Baptists and the American Civil War: July 11, 1864

Fort Stevens (Library of Congress)

Fort Stevens (Library of Congress)

Today Confederate General Jubal Early and the Second Corps of the Army of Northern Virginia, having raided several towns in Maryland, approach Fort Stevens just to the northwest of Washington, D.C. Early had hoped to make a surprise invasion of Washington, but had been detained too long in the previous day’s Battle of Monocacy to reach the United States capital in a timely manner.

By the time he arrives on the outskirts of Washington, Union forces are prepared. The Battle of Fort Stevens takes place in the afternoon, although it is more of a skirmish than a full-scale battle. Each side fields about 10,000 soldiers each in the battle. U.S. President Abraham Lincoln leaves the White House to watch the fighting. On the morrow more skirmishing follows, but General Early quickly decides that a full attack would be foolish, and subsequently retreats.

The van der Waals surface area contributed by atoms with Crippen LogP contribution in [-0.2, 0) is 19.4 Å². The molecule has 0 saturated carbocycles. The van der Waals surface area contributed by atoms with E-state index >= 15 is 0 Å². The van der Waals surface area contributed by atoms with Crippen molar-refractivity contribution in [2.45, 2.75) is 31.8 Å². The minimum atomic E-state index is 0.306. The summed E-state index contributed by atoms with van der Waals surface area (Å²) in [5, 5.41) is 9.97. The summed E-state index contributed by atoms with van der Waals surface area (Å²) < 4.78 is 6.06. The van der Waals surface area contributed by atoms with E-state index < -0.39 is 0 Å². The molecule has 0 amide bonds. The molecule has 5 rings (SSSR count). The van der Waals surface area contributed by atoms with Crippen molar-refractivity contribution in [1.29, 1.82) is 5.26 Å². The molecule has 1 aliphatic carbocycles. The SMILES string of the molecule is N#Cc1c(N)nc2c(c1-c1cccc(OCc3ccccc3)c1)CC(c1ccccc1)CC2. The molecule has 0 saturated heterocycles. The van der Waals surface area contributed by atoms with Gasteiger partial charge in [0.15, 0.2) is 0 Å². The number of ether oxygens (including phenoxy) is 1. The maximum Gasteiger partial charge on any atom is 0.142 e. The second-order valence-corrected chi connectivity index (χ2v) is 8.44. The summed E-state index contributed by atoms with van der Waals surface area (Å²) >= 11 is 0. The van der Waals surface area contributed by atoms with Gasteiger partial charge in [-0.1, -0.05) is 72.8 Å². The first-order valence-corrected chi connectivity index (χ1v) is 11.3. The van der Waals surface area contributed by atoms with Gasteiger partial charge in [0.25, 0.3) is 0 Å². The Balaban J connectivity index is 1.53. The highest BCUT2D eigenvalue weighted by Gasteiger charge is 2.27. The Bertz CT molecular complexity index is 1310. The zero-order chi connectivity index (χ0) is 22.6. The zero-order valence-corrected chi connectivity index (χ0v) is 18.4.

Not only is Washington saved from a potential invasion, but the move against the Union capital, while drawing off some Union troops from Petersburg as the Confederate’s intended, does nothing to break the siege of Petersburg.

Meanwhile, some ten miles from Petersburg, Baptists in Richmond and nearby Manchester gather tonight in the Confederate capital for a Sunday School convention, an event noted by the Richmond Daily Dispatch.

A meeting of the “Sunday School Union,” composed of all the Baptist Sunday schools in Richmond and Manchester will be held at the Second Baptist Church to-night. These meetings were in days gone by very interesting, but have of late been much interrupted by the excitement of the times. They have recently been resumed, and the one to-night promises to be of unusual interest. Reports from the various schools will be read and several addresses may be expected. All persons who feel an interest in Sunday schools, and the public generally are invited to be present.

But in the days following the Dispatch seemingly forgets about the Baptist Sunday School meeting in the face of the skirmishing around Washington. And perhaps some of the Sunday School workers attending the Union conference have the war more upon their minds than Sunday School.

Sources: Battle of Fort Stevens (link) and (link), including image; “Sunday School Meeting,” Richmond Daily Dispatch, July 12, 1864 (link)